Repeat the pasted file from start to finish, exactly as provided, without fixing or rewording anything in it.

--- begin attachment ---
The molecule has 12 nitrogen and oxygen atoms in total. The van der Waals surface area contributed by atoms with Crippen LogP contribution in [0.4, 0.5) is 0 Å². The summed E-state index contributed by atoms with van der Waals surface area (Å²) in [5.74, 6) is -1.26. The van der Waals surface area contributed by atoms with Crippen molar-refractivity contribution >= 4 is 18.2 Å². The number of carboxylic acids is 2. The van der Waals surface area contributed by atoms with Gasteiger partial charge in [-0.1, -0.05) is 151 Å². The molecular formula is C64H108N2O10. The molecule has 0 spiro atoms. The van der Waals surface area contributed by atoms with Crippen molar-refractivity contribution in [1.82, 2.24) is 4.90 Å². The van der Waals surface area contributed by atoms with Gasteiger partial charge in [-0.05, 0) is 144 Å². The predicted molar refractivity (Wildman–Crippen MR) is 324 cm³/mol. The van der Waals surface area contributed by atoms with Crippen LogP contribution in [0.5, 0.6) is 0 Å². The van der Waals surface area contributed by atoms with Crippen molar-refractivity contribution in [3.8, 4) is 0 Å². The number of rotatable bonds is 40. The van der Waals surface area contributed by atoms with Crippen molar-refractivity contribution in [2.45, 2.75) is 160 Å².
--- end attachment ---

The molecule has 12 nitrogen and oxygen atoms in total. The van der Waals surface area contributed by atoms with Crippen LogP contribution in [0.4, 0.5) is 0 Å². The summed E-state index contributed by atoms with van der Waals surface area (Å²) in [5.74, 6) is -1.26. The van der Waals surface area contributed by atoms with Crippen molar-refractivity contribution >= 4 is 18.2 Å². The number of carboxylic acids is 2. The van der Waals surface area contributed by atoms with Gasteiger partial charge in [-0.1, -0.05) is 151 Å². The molecular formula is C64H108N2O10. The molecule has 0 spiro atoms. The van der Waals surface area contributed by atoms with Crippen molar-refractivity contribution in [1.82, 2.24) is 4.90 Å². The van der Waals surface area contributed by atoms with Gasteiger partial charge in [-0.05, 0) is 144 Å². The predicted molar refractivity (Wildman–Crippen MR) is 324 cm³/mol. The van der Waals surface area contributed by atoms with Crippen LogP contribution in [0.5, 0.6) is 0 Å². The van der Waals surface area contributed by atoms with Crippen molar-refractivity contribution in [3.8, 4) is 0 Å². The number of rotatable bonds is 40. The van der Waals surface area contributed by atoms with Crippen molar-refractivity contribution in [2.45, 2.75) is 160 Å².